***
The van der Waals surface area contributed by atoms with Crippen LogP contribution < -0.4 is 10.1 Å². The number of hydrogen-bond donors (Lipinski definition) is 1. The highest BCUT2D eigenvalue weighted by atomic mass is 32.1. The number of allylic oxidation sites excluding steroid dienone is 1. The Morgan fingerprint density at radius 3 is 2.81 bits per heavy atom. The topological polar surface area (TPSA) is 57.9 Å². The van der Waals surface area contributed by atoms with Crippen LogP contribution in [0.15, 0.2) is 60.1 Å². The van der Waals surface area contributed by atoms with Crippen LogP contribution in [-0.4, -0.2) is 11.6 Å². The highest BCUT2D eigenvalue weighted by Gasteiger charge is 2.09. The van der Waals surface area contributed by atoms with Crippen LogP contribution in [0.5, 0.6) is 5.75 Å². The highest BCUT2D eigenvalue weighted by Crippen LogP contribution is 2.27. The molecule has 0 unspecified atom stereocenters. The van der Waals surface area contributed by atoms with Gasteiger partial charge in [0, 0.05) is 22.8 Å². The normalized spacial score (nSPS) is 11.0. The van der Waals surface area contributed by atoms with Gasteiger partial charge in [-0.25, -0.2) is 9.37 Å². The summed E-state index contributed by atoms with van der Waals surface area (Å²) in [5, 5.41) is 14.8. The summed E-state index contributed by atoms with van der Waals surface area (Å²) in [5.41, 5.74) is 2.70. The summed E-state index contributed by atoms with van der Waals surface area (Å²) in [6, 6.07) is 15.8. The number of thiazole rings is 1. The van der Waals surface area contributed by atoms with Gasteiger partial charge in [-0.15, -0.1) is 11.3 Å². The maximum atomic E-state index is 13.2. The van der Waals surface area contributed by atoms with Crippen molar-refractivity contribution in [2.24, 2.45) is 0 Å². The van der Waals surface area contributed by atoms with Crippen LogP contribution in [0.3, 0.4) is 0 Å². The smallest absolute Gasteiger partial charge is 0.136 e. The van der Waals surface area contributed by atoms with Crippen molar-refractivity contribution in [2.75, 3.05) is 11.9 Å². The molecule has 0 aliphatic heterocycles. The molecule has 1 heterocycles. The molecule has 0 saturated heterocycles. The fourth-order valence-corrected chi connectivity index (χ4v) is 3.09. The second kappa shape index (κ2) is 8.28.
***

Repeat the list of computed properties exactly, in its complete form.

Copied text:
The van der Waals surface area contributed by atoms with Crippen LogP contribution < -0.4 is 10.1 Å². The number of hydrogen-bond donors (Lipinski definition) is 1. The highest BCUT2D eigenvalue weighted by atomic mass is 32.1. The number of allylic oxidation sites excluding steroid dienone is 1. The Morgan fingerprint density at radius 3 is 2.81 bits per heavy atom. The topological polar surface area (TPSA) is 57.9 Å². The van der Waals surface area contributed by atoms with Crippen LogP contribution in [0.15, 0.2) is 60.1 Å². The van der Waals surface area contributed by atoms with Crippen LogP contribution in [-0.4, -0.2) is 11.6 Å². The highest BCUT2D eigenvalue weighted by Gasteiger charge is 2.09. The van der Waals surface area contributed by atoms with Crippen LogP contribution in [0.5, 0.6) is 5.75 Å². The highest BCUT2D eigenvalue weighted by Crippen LogP contribution is 2.27. The molecule has 0 unspecified atom stereocenters. The van der Waals surface area contributed by atoms with Gasteiger partial charge in [0, 0.05) is 22.8 Å². The normalized spacial score (nSPS) is 11.0. The van der Waals surface area contributed by atoms with Gasteiger partial charge in [-0.25, -0.2) is 9.37 Å². The summed E-state index contributed by atoms with van der Waals surface area (Å²) in [5, 5.41) is 14.8. The summed E-state index contributed by atoms with van der Waals surface area (Å²) in [5.41, 5.74) is 2.70. The summed E-state index contributed by atoms with van der Waals surface area (Å²) in [6, 6.07) is 15.8. The number of thiazole rings is 1. The van der Waals surface area contributed by atoms with Gasteiger partial charge in [-0.15, -0.1) is 11.3 Å². The maximum atomic E-state index is 13.2. The van der Waals surface area contributed by atoms with Crippen molar-refractivity contribution in [2.24, 2.45) is 0 Å². The van der Waals surface area contributed by atoms with Crippen LogP contribution in [0.3, 0.4) is 0 Å². The smallest absolute Gasteiger partial charge is 0.136 e. The van der Waals surface area contributed by atoms with Crippen molar-refractivity contribution in [2.75, 3.05) is 11.9 Å². The molecule has 0 aliphatic heterocycles. The molecule has 1 heterocycles. The molecule has 0 saturated heterocycles. The fourth-order valence-corrected chi connectivity index (χ4v) is 3.09. The second kappa shape index (κ2) is 8.28.